SquashTalk>Columns>"Clio’s
Corner": James Zug
>Origin of Doubles Part 2
The
Beauty of Doubles – Part II
By
James Zug.
May 20, 2000. ©
2000 Funded by SquashTalk.com. Do not reproduce online without permission.
[ Read part I: The origin of doubles]

Why
do we love doubles?

For
the court’s long expanse of white with red trim, this great bright ocean
liner plowing through the winter seas? For its infinite shotmaking capabilities—the
high-flying Philadelphia shot, the astonishment of the reverse volley
three-wall-dead-into-the-nick, the risk and glory of the double boast,
the bread-and-butter, you-hit-that-loose-stuff-I’m-going-to-hit-this-till-the-cows-come-home
reverse
corner—shots that have sadly disappeared with the end of hardball singles?
For the truth that there is, with doubles, no limit to the playing life
of the happy squash player, that the game’s most
loyal
players are nonagenarians? For the pleasant sight of mixed doubles? For
the regulation, in 1933, that the doubles ball, “shall be pneumatic and
at a temperature of sixty-eight degrees shall have a rebound upon a steel
plate of thirty-six inches from a drop of one hundred inches”? For the
fact doubles means two, team spirit and combination, first man and second
man, your ball, I’ll cover those hard cross-courts over your head, thanks
for bailing me out, yessssssssssssssss PARTNER?

Yes,
for all this, but also for the fact that squash doubles is a quintessential
American game. Of all the national games involving a racquet—save the
blasphemous game of racquetball—only squash doubles is born and bred,
U.S.D.A. certified, prime-cut, red-blooded American.

Doubles
explained

A doubles
court, a box of 22,500 cubic feet, is exactly the right amount of space.
It creates a remarkable situation where creativity is contained and constrained
by the law of gravity. Doubles works because of limitations. The game
is one of close-combat violence. Four players, all standing in close proximity
to each other in the middle of the court, bash a little rock at each other.
To the novice spectator, the violence looks random. The angles and combinations
of ricochets, the volcanic spray of drives, rebounds, volleys and drop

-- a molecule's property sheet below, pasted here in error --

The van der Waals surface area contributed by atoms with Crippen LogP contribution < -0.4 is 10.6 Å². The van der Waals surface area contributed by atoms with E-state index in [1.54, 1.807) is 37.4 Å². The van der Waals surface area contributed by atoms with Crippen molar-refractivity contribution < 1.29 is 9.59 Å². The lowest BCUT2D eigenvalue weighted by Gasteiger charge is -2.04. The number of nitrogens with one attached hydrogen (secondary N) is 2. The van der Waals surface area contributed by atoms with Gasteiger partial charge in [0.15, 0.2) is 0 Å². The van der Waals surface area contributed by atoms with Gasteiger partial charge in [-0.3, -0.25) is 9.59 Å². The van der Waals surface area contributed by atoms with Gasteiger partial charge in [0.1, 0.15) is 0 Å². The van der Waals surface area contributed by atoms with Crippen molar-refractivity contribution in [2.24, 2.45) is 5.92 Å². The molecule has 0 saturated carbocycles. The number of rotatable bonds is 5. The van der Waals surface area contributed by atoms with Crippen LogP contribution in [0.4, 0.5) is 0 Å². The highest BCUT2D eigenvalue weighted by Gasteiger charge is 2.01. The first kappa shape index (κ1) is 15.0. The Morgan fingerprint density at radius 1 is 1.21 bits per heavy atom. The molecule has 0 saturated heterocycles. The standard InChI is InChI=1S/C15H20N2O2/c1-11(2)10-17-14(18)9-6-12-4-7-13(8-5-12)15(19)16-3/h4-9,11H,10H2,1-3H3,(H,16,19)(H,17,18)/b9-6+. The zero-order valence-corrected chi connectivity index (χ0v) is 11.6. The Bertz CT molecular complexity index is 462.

shots, cloud the newcomer’s eye. To the initiated, doubles bears zen-like
fruit. The two right-wall players circle each other throughout the point.
So do the left-wall players. The unspoken rule in squash doubles is that
if one team is striking the ball, the other team gets room in front to
stand and wait to return the ball. Therefore, both groups of two players
are constantly revolving, like two gears in a machine, like two couples
dancing, like two pinwheels side-
by-side
blowing in a hurricane wind.

High-school
geometry dictates what these spinning vortexes can do. The brutal simplicity
of the game—a box and a ball and a stick—demands orthodoxy. Parabolas
of drives, tangents of drop shots, swirling cosines of caroms are all
predictable. Speed and spin can vary slightly, but once the ball is played,
any seasoned player can immediately decipher where the ball is going,
when the ball will bounce back and what would be an appropriate response.
Responses, naturally vary, and within one point (many rallies last more
than one hundred hits) the momentum can shift a dozen times as players
dig themselves in and out of trouble.

The
sense of balance

There
is always a sense of balance with four people on one court. “Successful
doubles results,” wrote Al Molloy, long-time squash coach at Penn, “when
one partner supplies the power and the other the finesse.” That is the
usual pattern, which is why the mid-1990s combination of Gary Waite and
Jamie Bentley, two of the hardest hitting doubles players in history,
was so lethal. It was power and power, and their three-year unbeaten streak
was a testament to turning Molloy’s dictum upside-down.

Of
course Waite & Bentley

also won because both men could hit good dropshots. “All of the greatest
doubles champions have been shot makers rather than retrievers,” wrote
three-time national doubles champion Victor Niederhoffer in 1979. “Diehl
Mateer, who won the doubles titles on eleven occasions, is probably the
greatest left court player. He goes for winners at least once in four
hits.” Doubles calls for the
sharpshooter and the
sniper, Dirty Harry with a Dunlop triggerfinger. The doubles court is
large and long, one hundred and thirty-eight percent larger than a singles
court. All that room up front is too tempting. Why lob and hit the ball
deep in hopes of one’s opponents coughing up a loose shot? Why be predictable?
Stop this nonsense of one hundred-hit rallies. Shoot.

The
American cat and mouse

That
mentality thus produces a game where players are trying to prevent shots.
“The essence in doubles,” continued Niederhoffer, “is to place you team
in an area where it’s impossible for your opponents to go for the point
with a high percentage shot.” Instead of patiently waiting for a loose

shot, players try more to prevent their opponents from being tempted by
a shot. This cat and mouse is what makes the game
truly apple-pie and stars-and-stripes. The individual is waiting to bust
out with a stylish shot that declares, “I am here, I am a great player.
I can break the mold.” All the other racquet sports reward consistency
and patience and endurance, keeping the ball in play and waiting for mistakes
and unforced errors. But doubles rewards the bold. That is why we love
doubles. It is so American.

[ Read part I:
The origin of doubles, also by James Zug]

 


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posted
2/4/02